To explore evolutionary conservation across different species, we measured for each polymorphic position the conservation score of the Genome Browser website (assembly March 2006, http://genome.ucsc.edu/), based on multiple alignment of 17 vertebrate species [34]. To test the fitness of the data to the neutral model including inter-specific comparisons, we performed neutrality tests based on the comparison of polymorphisms and divergence rates from chimpanzee and rhesus: the McDonald and Kreitman test [35] that compares synonymous (assumed to be neutral) and nonsynonymous sites; and the adaptation of the Kolmogorov-Smirnov statistic (DKS) by McDonald [36], developed to test the hypothesis that the ratio of polymorphisms to divergence is homogeneous along a genomic region. This statistic is based on the maximum absolute difference between the observed and expected cumulative numbers of polymorphisms. These tests were performed by DNAsp 4.10 and Slider softwares, respectively. To gain insights into the evolutionary history of SLC2A4 at a larger evolutionary scale, we identified regions in the coding sequence associated to different kinds of selection through the evolutionary history of mammals. We compared SLC2A4 coding sequences among the following mammals for which information is publicly available: H. sapiens (NM_001042.2), P. troglodytes (XM_001155036.1), M. mulatta (XM_001107391.1), B. taurus (NM_174604.1), M. musculus (NM_009204.2), R. norvegicus (NM_012751.1), S. scrofa (NM_001128433.1), E. caballus (NM_001081866.1). We used the maximum likelihood approach developed by Yang [37] to estimate ratios of non-synonymous (dN) to synonymous (dS) substitutions (ω  =  dN/dS) for SLC2A4 codons under a variety of evolutionary models (see supplementary File S1). This method allows inferences about the evolution of a coding region along a phylogeny and to discriminate among codons that have evolved under strong or weak purifying selection, neutrality or adaptive positive selection. After fitting the data to an appropriate evolutionary model, a Bayes Empirical Bayes approach was used to infer the ω parameter for each codon. We performed this analysis using the software PAML [38].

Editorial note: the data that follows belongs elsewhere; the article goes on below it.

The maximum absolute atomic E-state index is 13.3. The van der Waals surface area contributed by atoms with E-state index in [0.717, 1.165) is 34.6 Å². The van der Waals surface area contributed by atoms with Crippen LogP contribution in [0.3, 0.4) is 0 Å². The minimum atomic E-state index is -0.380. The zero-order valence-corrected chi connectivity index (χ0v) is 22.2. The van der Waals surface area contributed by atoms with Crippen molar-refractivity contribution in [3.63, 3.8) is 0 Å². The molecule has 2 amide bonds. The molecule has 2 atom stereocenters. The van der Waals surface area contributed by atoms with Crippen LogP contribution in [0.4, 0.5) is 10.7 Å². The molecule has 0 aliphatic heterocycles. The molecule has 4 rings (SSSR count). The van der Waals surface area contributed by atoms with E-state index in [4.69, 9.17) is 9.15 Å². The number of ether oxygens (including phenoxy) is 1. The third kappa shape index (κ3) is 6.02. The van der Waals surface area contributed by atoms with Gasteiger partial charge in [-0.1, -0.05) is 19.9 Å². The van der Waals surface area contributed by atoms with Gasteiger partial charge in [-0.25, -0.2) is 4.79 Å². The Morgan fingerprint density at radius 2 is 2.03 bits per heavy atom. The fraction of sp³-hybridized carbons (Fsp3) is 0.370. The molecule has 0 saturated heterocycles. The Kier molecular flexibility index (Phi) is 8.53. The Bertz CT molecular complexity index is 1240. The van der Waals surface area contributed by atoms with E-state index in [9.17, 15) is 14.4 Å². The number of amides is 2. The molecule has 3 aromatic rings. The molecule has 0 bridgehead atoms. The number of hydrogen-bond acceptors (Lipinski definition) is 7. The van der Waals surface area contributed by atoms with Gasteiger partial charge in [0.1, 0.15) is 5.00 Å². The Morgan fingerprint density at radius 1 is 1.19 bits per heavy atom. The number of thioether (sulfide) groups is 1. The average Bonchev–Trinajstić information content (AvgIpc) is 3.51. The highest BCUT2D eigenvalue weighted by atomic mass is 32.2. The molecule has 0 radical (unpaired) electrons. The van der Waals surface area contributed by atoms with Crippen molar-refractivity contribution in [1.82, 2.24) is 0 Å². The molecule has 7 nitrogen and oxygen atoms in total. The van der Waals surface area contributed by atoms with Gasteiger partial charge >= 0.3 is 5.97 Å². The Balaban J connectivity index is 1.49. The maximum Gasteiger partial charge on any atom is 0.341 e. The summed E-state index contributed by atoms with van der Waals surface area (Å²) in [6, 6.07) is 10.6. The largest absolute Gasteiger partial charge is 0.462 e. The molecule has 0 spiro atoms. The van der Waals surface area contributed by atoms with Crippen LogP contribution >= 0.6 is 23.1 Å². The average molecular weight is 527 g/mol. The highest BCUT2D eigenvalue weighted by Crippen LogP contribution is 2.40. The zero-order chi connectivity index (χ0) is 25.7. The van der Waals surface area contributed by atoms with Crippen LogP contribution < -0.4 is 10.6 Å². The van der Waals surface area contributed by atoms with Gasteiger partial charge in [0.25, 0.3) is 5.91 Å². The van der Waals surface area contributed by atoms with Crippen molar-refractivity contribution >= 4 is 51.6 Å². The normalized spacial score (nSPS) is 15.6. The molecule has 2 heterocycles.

Results

By re-sequencing the SLC2A4 gene and ∼1 kb upstream it, we detected 29 polymorphisms, including one non-synonymous singleton in exon 9 (Figure 1). All SNPs/INDELs fit Hardy-Weinberg proportions in the studied populations, both in the re-sequenced and the follow-up SNP genotyping. Two features of the observed pattern of diversity are interesting. First, across the four studied populations, all the eight common SNPs are concentrated upstream of exon 7 (on the first ∼3700 bp of the gene), while the region downstream of intron 6 (∼2600 bp) only harbors 6 singletons in Europeans/Africans, and no variation in Asians and Latin Americans. This lack of common variation in the C-terminal part of the gene is even more surprising after verifying trough the UCSC Genome Browser that among mammals, the genomic region downstream of intron 6 is as much variable as the region upstream of exon 7 (data not shown). Second, the African set shows a larger Watterson's θ (which depends on the number of segregating sites), but unexpectedly, they show a lower nucleotide diversity (which mostly depends on common variants, πSLC2A4 = 0.00038) than non-Africans (Table 1, [39], [40], [41]. For most of the human genome, African populations show larger π values than non-Africans, which is likely due to the bottleneck occurred approximately 40–50 thousand years ago during the migration of humans “Out of Africa” [42]. The observed πSLC2A4 in the African population is also the twenty-second lowest value when compared with 329 re-sequenced genes (seventh percentil of the distribution, december 2009) analyzed in an African-American sample by the Seattle SNPs initiative (see http://pga.gs.washington.edu/summary_stats.html and [43]). Therefore, in addition to the lack of common variation downstream of intron 6 in humans, SLC2A4 has an uncommon pattern of variation in Africans, characterized by a high number of segregating sites and singletons but low nucleotide diversity.